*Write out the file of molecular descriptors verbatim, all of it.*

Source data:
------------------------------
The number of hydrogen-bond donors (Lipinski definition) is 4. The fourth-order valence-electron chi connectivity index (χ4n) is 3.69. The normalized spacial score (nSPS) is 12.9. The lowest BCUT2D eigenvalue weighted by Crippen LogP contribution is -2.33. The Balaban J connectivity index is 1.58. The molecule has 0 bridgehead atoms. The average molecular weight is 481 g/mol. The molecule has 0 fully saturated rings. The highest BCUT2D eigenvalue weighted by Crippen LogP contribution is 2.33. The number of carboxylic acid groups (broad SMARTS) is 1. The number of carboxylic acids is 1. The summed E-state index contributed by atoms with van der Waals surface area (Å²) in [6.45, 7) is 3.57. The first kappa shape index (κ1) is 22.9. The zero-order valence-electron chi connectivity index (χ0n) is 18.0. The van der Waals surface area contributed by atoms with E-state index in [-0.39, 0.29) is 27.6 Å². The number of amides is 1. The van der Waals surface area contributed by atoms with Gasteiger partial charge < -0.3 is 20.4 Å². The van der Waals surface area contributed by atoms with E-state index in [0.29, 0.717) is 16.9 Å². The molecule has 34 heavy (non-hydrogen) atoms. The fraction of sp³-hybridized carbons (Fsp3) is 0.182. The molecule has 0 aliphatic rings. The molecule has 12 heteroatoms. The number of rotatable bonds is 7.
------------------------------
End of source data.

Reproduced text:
The number of hydrogen-bond donors (Lipinski definition) is 4. The fourth-order valence-electron chi connectivity index (χ4n) is 3.69. The normalized spacial score (nSPS) is 12.9. The lowest BCUT2D eigenvalue weighted by Crippen LogP contribution is -2.33. The Balaban J connectivity index is 1.58. The molecule has 0 bridgehead atoms. The average molecular weight is 481 g/mol. The molecule has 0 fully saturated rings. The highest BCUT2D eigenvalue weighted by Crippen LogP contribution is 2.33. The number of carboxylic acid groups (broad SMARTS) is 1. The number of carboxylic acids is 1. The summed E-state index contributed by atoms with van der Waals surface area (Å²) in [6.45, 7) is 3.57. The first kappa shape index (κ1) is 22.9. The zero-order valence-electron chi connectivity index (χ0n) is 18.0. The van der Waals surface area contributed by atoms with E-state index in [-0.39, 0.29) is 27.6 Å². The number of amides is 1. The van der Waals surface area contributed by atoms with Gasteiger partial charge < -0.3 is 20.4 Å². The van der Waals surface area contributed by atoms with E-state index in [0.29, 0.717) is 16.9 Å². The molecule has 34 heavy (non-hydrogen) atoms. The fraction of sp³-hybridized carbons (Fsp3) is 0.182. The molecule has 0 aliphatic rings. The molecule has 12 heteroatoms. The number of rotatable bonds is 7.